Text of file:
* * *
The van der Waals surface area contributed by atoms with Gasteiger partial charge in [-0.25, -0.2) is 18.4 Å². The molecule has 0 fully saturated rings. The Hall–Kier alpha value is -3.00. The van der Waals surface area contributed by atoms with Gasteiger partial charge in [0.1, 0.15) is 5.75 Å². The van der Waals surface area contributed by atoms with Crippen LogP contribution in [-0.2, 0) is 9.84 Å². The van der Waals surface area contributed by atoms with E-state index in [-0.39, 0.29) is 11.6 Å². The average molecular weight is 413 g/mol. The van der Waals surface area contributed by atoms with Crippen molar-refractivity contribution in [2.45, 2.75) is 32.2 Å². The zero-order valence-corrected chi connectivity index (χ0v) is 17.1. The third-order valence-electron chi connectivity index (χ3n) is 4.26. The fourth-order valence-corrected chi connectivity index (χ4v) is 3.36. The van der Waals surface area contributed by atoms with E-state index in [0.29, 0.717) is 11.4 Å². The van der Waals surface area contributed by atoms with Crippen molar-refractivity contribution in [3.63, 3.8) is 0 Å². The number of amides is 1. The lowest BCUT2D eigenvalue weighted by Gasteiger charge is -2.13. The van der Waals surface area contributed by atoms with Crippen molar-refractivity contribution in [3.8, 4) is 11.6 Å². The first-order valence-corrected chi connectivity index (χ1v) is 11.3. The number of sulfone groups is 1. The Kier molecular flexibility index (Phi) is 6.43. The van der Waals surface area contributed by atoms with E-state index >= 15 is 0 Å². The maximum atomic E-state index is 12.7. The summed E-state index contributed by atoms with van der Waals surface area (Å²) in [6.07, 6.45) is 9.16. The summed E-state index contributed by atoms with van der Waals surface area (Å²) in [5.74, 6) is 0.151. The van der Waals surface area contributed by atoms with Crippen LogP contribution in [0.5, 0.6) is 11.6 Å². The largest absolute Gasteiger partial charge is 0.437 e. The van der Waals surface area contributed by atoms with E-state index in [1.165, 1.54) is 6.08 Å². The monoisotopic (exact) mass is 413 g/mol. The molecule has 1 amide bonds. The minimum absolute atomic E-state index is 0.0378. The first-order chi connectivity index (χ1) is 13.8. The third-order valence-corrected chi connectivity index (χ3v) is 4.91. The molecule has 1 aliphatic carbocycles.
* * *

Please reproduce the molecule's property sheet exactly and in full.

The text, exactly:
The van der Waals surface area contributed by atoms with Gasteiger partial charge in [-0.25, -0.2) is 18.4 Å². The molecule has 0 fully saturated rings. The Hall–Kier alpha value is -3.00. The van der Waals surface area contributed by atoms with Gasteiger partial charge in [0.1, 0.15) is 5.75 Å². The van der Waals surface area contributed by atoms with Crippen LogP contribution in [-0.2, 0) is 9.84 Å². The van der Waals surface area contributed by atoms with E-state index in [-0.39, 0.29) is 11.6 Å². The average molecular weight is 413 g/mol. The van der Waals surface area contributed by atoms with Crippen molar-refractivity contribution in [2.45, 2.75) is 32.2 Å². The zero-order valence-corrected chi connectivity index (χ0v) is 17.1. The third-order valence-electron chi connectivity index (χ3n) is 4.26. The fourth-order valence-corrected chi connectivity index (χ4v) is 3.36. The van der Waals surface area contributed by atoms with E-state index in [0.29, 0.717) is 11.4 Å². The van der Waals surface area contributed by atoms with Crippen molar-refractivity contribution in [3.63, 3.8) is 0 Å². The number of amides is 1. The lowest BCUT2D eigenvalue weighted by Gasteiger charge is -2.13. The van der Waals surface area contributed by atoms with Crippen molar-refractivity contribution in [3.8, 4) is 11.6 Å². The first-order valence-corrected chi connectivity index (χ1v) is 11.3. The number of sulfone groups is 1. The Kier molecular flexibility index (Phi) is 6.43. The van der Waals surface area contributed by atoms with E-state index >= 15 is 0 Å². The maximum atomic E-state index is 12.7. The summed E-state index contributed by atoms with van der Waals surface area (Å²) in [6.07, 6.45) is 9.16. The summed E-state index contributed by atoms with van der Waals surface area (Å²) in [5.74, 6) is 0.151. The van der Waals surface area contributed by atoms with Crippen LogP contribution in [0.5, 0.6) is 11.6 Å². The largest absolute Gasteiger partial charge is 0.437 e. The van der Waals surface area contributed by atoms with E-state index in [1.165, 1.54) is 6.08 Å². The monoisotopic (exact) mass is 413 g/mol. The molecule has 1 amide bonds. The minimum absolute atomic E-state index is 0.0378. The first-order chi connectivity index (χ1) is 13.8. The third-order valence-corrected chi connectivity index (χ3v) is 4.91. The molecule has 1 aliphatic carbocycles.